The story of keyboard layouts is often used as an example to illustrate the predominance of historical events over reasonable judgement. It involves a lot of factors like the importance of being the first, the usual resistance to change, network effects and the relationship between initial investment and long term return. We will see in the next paragraphs that it's rather easy to understand why we use today the standard “QWERTY” layout and how the same mechanisms apply to all sorts of things in our lives.
There are distributions of GNU/Linux that are really cool although not as popular as Debian or Fedora. The best thing about Free Software is that, with so much freedom and choice, it seems everything is possible... and it is! Here goes a selection of some of these distributions that surprised me in a very pleasant way.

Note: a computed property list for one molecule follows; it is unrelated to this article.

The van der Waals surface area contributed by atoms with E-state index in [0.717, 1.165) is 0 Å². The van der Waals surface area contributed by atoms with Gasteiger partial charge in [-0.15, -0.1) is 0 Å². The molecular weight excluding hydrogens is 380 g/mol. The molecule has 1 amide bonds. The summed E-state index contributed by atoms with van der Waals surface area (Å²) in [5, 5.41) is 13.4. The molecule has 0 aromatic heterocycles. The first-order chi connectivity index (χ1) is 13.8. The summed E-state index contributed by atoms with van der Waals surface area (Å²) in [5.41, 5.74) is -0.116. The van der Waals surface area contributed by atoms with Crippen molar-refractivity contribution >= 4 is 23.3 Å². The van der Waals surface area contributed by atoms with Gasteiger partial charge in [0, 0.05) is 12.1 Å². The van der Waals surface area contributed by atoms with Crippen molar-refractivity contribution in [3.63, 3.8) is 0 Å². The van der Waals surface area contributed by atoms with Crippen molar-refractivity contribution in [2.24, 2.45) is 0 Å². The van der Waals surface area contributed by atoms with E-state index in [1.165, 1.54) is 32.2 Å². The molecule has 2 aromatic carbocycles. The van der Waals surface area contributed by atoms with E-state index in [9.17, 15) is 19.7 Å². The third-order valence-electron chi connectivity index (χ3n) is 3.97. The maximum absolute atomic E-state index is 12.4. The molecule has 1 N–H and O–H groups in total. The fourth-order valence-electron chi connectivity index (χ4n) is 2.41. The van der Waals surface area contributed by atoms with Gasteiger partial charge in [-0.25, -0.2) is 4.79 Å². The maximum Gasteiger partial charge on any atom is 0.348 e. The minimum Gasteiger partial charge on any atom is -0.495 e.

There is no way of knowing exactly how many people use GNU/Linux nor how many computers run GNU/Linux desktops but it would be interesting to know roughly what order of magnitude we are talking about. Fortunately there are some statistics that can give us a hint. These shares and trends are all predictions but anyway, interesting to take a look at.
This is a rather common question and shows how the software market today is actually quite weird. Before starting, remember that “free” in “Free Software” is about freedom and not about price. People do make money with FOSS. You will see how the development and sale of FOSS is much more intuitive than of proprietary software.
The confusion among these kinds of software is incredibly common, even among the tech guys. It's important to have these concepts clear because they have very precise and important differences.